Professor John Cannon elected as a Fellow of the Australian Academy of Science

Congratulations to pure mathematician Professor John Cannon FAA of the University of Sydney’s school of Mathematics and Statistics, who has been elected as a Fellow of the Australian Academy of Science.

Professor John Cannon
Professor John Cannon FAA. Image credit: MFO

Professor Cannon is a world expert on the development and implementation of algorithms in pure mathematics and is recognised throughout the mathematical community as the father of computational algebra system MAGMA. The system is the culmination of over 45 years of work, beginning at a time when the importance of mathematical computation was not widely understood.

First released in 1994, MAGMA is now used on a daily basis by tens of thousands of mathematicians to solve problems in algebra, geometry, group theory, and number theory (among other fields). “It has become an invaluable tool in the working lives of pure mathematicians around the globe,” says SMRI Director Professor Geordie Williamson.

Cannon coordinated the work of over 500 mathematicians who contributed to the algorithm library software. “Needless to say, the task of coordinating hundreds of researchers to produce a usable software package is huge, and Cannon has done a remarkable job,” says Williamson. The Journal of Symbolic Computation paper outlining the MAGMA system, co-authored by Cannon with Wieb Bosma and Catherine Playoust, is the most cited journal article of all time in mathematics, according to Mathscinet.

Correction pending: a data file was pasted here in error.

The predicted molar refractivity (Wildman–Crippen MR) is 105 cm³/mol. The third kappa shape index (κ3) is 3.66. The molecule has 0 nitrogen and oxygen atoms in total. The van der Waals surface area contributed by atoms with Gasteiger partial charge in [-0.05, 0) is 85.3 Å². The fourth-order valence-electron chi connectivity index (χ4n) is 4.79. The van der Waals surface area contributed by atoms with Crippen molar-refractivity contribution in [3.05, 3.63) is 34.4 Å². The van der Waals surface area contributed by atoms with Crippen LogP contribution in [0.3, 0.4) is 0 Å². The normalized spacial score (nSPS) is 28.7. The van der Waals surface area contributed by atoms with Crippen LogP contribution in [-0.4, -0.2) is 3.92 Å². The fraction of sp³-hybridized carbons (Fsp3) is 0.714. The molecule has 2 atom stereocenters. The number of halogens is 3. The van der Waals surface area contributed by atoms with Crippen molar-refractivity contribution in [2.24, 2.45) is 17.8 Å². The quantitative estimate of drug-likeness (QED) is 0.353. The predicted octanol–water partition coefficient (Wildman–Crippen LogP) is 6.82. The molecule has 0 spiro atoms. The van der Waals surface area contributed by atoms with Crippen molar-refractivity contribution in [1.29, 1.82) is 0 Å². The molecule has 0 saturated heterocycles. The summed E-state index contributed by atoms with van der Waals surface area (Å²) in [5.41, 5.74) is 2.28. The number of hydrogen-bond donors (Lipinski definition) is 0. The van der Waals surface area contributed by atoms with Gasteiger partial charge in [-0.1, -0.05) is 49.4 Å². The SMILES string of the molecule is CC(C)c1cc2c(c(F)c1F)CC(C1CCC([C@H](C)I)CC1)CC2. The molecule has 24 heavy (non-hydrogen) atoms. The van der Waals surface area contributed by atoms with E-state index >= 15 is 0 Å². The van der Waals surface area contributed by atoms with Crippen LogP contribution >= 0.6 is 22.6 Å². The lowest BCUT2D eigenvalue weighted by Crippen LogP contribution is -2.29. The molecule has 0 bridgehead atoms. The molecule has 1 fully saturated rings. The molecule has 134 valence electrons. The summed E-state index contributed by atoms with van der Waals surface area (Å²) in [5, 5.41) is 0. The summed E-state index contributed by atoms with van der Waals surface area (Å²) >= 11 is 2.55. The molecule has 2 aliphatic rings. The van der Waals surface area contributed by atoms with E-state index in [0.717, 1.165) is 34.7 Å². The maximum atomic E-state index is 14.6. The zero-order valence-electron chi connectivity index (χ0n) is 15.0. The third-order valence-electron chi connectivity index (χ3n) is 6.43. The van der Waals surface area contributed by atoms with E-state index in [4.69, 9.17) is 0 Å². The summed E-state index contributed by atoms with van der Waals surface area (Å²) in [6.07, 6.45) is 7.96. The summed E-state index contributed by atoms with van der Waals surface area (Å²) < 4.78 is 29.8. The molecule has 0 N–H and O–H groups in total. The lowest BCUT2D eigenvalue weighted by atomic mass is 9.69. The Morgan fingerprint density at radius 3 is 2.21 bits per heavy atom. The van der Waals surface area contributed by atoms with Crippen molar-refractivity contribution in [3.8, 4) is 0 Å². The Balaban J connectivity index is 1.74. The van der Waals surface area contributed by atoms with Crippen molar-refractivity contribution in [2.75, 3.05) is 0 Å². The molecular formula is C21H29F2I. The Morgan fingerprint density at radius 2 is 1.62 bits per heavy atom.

Professor Cannon has built a world leading research group in computational algebra. “As a child I wanted to be an astronomer, but things didn’t turn out that way,” he told the Australian Academy of Science. “I now work to emphasise the importance of pure mathematics in all parts of our society.”

Cannon has been recognised with several notable distinctions:

  • The CSIRO medal in 1993, the citation for which reads: “Dr. John Cannon’s contributions to computer algebra have changed the way many scientists throughout the world use mathematics in developing their knowledge and applying their research.”
  • The Clunies Ross Medal in 2001, awarded by the Australian Academy of Technology and Engineering
  • The Richard D. Jenks Memorial Prize in 2006, awarded to Canon by the Association for Computing Machinery for his work in Software Engineering Applied to Computer Algebra
  • A special issue of the Journal of Algebra in 2009 honoured the work of John Cannon and Derek Holt

Other mathematicians elected as Fellows in 2022 include pure mathematician Professor Catherine Greenhill of UNSW Sydney and applied mathematician Professor Kate Smith-Miles of the University of Melbourne.

Larissa Fedunik-Hofman